There’s a reason the Boys & Girls Clubs call it the Dream Makers Ball. As I navigate through the crowd at the Hyatt Regency in a borrowed, floor-length black gown decorated with sheer mesh cutouts, I encounter dreams of all shapes and sizes and Sarasota’s biggest dream maker himself: former state senator Bob Johnson.
My first encounter is with event co-chairs, Tom Shapiro and his wife, Debbie, who ordered her fabulous red geisha dress straight from Japan. Tom, who serves as BGC board chair, explains that the event theme, “It’s a Small World,” celebrates the club’s diversity and vision: to help every child achieve academic success, lead a healthy lifestyle and become a good citizen.
I turn around and feast my eyes on event committee member Bonnie Lancaster and her 21-yard tulle dress. Yep, you heard me correctly. An interior designer by day, this gorgeous powerhouse spent the entire week creating a retro-vintage three-layer tulle gown masterpiece complete with mink cuffs and bugle beads. Her dream was to see her concept come to life for this magnificent Saturday affair, and it absolutely came true.
“I was buried under this tulle nightmare,” Bonnie tells me. “It’s a labor of love—like making drapes for your body.”
Inside the ballroom, guests are trying their hand at roulette, poker and blackjack, attempting to fulfill their casino dreams of winning big. I’m snapping photos of committee member Nikki Logan Curran and her husband, David Curran—who happens to be wearing the same fancy gray ombré suit he wore to the couple’s wedding on Dec. 1, 2013 (happy anniversary, lovebirds!)— when about 15 kids come parading through the party draped in colorful flags from countries across the globe. Each child is also showing off a ginormous glowing smile.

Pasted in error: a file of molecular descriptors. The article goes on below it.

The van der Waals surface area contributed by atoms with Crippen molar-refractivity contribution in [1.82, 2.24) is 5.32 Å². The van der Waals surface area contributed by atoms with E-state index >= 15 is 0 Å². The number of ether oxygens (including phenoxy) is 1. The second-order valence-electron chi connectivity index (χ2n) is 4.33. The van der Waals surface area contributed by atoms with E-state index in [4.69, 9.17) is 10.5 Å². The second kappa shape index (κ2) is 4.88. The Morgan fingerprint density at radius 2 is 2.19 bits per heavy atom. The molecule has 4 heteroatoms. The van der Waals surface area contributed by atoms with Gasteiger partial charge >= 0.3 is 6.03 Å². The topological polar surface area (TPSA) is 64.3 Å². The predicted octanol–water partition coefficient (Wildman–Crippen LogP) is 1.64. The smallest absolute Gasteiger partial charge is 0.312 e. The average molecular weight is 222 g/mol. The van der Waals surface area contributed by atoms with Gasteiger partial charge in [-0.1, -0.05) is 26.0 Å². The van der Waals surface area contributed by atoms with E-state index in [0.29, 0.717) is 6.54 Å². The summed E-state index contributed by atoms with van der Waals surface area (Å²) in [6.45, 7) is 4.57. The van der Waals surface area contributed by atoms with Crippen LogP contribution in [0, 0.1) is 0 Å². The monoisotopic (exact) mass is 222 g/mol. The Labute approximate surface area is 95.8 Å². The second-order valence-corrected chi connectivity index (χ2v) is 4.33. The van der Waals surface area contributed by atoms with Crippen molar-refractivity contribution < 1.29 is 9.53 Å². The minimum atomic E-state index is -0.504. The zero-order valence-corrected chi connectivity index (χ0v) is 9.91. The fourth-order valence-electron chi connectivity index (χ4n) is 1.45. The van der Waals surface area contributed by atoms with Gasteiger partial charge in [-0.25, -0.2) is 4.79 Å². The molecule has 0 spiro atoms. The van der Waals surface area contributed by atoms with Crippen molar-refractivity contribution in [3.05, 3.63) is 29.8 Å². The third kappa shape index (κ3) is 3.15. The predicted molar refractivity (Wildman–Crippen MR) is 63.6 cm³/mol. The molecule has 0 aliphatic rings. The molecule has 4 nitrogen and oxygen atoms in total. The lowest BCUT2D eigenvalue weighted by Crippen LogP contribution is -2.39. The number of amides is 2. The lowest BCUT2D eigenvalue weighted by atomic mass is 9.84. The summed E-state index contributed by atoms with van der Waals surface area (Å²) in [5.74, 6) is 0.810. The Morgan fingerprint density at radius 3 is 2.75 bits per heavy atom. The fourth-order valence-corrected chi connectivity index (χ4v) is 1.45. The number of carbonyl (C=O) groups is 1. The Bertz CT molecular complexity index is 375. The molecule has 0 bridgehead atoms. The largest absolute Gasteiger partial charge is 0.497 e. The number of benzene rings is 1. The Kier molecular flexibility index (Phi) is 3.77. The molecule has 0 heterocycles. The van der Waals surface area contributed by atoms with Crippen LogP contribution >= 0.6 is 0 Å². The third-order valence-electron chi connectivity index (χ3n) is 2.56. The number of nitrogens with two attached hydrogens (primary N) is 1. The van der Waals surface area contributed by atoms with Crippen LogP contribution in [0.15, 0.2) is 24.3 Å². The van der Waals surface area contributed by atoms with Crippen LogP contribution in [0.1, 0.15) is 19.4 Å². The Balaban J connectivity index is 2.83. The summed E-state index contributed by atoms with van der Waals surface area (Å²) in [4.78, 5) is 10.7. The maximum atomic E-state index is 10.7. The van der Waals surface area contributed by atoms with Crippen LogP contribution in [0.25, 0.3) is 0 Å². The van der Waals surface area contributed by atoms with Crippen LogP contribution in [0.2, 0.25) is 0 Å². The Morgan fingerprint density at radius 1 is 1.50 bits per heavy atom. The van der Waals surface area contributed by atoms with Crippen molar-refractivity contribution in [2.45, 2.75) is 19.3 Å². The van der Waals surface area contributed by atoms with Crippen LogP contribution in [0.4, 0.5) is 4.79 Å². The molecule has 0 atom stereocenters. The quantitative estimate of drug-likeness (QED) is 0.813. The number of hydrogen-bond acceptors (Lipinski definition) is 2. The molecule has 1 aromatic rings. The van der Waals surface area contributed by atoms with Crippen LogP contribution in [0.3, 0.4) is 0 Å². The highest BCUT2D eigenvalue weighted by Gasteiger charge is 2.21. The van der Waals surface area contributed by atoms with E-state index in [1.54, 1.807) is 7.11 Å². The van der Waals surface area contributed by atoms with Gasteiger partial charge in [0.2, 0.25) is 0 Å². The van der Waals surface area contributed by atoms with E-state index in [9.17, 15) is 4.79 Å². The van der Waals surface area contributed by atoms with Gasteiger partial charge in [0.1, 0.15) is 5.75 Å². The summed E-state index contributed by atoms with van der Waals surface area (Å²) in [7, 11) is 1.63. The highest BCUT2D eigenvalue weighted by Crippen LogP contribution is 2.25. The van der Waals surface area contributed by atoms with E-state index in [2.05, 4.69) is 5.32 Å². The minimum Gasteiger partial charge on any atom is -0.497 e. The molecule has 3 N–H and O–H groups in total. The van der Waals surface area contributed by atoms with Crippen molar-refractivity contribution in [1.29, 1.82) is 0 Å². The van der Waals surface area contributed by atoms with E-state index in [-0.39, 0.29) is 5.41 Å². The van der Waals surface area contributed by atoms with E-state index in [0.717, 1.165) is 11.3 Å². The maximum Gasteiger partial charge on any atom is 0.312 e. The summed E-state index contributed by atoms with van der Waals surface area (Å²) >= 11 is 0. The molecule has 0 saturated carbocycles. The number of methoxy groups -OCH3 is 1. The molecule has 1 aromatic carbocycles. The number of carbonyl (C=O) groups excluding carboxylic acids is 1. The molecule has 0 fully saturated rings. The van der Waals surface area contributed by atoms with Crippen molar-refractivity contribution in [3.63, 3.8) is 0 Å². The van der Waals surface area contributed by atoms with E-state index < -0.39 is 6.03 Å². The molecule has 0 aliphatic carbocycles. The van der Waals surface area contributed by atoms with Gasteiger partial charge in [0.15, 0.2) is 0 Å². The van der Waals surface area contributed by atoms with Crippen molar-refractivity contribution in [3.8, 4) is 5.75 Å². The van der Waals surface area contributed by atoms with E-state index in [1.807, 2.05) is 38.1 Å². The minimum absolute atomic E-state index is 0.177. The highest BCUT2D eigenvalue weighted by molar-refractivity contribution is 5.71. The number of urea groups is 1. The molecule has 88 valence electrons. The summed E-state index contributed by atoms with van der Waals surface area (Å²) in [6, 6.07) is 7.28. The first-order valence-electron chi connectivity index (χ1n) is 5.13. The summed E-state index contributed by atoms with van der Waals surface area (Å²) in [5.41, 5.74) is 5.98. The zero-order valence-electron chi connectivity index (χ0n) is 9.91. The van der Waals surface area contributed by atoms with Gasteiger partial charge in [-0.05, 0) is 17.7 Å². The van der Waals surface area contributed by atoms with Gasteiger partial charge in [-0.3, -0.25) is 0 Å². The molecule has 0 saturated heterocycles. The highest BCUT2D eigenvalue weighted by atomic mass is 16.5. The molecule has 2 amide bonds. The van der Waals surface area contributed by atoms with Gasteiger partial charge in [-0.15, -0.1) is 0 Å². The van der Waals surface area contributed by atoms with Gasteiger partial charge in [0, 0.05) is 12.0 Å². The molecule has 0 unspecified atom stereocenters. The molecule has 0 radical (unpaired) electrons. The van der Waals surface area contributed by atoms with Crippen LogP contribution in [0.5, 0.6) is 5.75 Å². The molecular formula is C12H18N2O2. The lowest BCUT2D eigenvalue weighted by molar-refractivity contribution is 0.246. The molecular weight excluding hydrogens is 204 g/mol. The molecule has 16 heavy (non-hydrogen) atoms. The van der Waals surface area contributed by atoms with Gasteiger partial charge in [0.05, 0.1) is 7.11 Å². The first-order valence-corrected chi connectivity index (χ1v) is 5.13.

After the parade, I settle down at our table and check out the USA-themed décor—a painted crate centerpiece housing a plethora of daisies and ornamented with two hourglass-shaped Budweiser beer cans, Hershey bars and peanuts. All the tables have the same crate-and-daisy theme, but the décor differs slightly depending on the nation each one represents. I’m trying not to hog every ounce of the cranberry-orange cheddar cheese when the slideshow honoring 2014 Dream Maker Bob Johnson starts.
Now, this Bob is many things. Remarkable things. He’s a former Florida state senator, an attorney and a founding board member of the original Boys Club of Sarasota. He founded the Sarasota Arts Council and is a co-founder of Florida Winefest. He’s served on the board for Tiger Bay Club, Season of Sculpture, Florida State University, Florida Arts Council, New College and the 4-H Foundation, to name a few. He brought the State College of Florida to Venice and has also raised funding for numerous causes, especially education. Is there anything this man hasn’t done?
As I’m contemplating how in tarnation I will ever leave my mark on Sarasota, one of my favorite local philanthropists, Betty Schoenbaum, appears onscreen. She’s just so cute that I want to reach out and hug her.
“I am thrilled that he’s being honored as a dream maker, because he’s helped so many people’s dreams come true, and he’s just a wonderful, wonderful man,” Betty says.
Bob approaches the podium and what he says gets a laugh from the crowd.
“I’ve never been called a dream maker,” Bob says. “I’ve been several people’s best nightmare.”
Next, Caylee Lombardi is honored as the Robert and Joan Lee Youth of the Year. Caylee joined BGC in 2007 and dreams of becoming a therapist for children who have struggled socially, educationally and financially. The way she describes her dream is so moving that I beg marketing director Tamara Chapman to share some other dreams of kids in the club. When I open my email the next day, I’m transported back to the laughter and tears of this inspiring event. Among the dreams:
“My dream is to be an awesome chef making a lot of money. And also to be a wonderful father to two girls. And also to be a wonderful husband to an awesome wife. P.S. If this doesn’t work I am going to be a firefighter.”
“My dream is to stop world hunger. No one should ever have to go hungry. I know it is a big dream but that is my dream. I will start small and one day I will reach my dream.”
“My dreams are to help my mom pay her bills. And become a teacher. Also, to start a dance studio in New York because they do not have a lot of cheap dance studios in New York. If the dance studio does not go well, I will open a pet store and sell all the stuff for your animals at a cheap price.”
This article appears in the January 2015 issue of Sarasota Magazine. Click here to subscribe. >>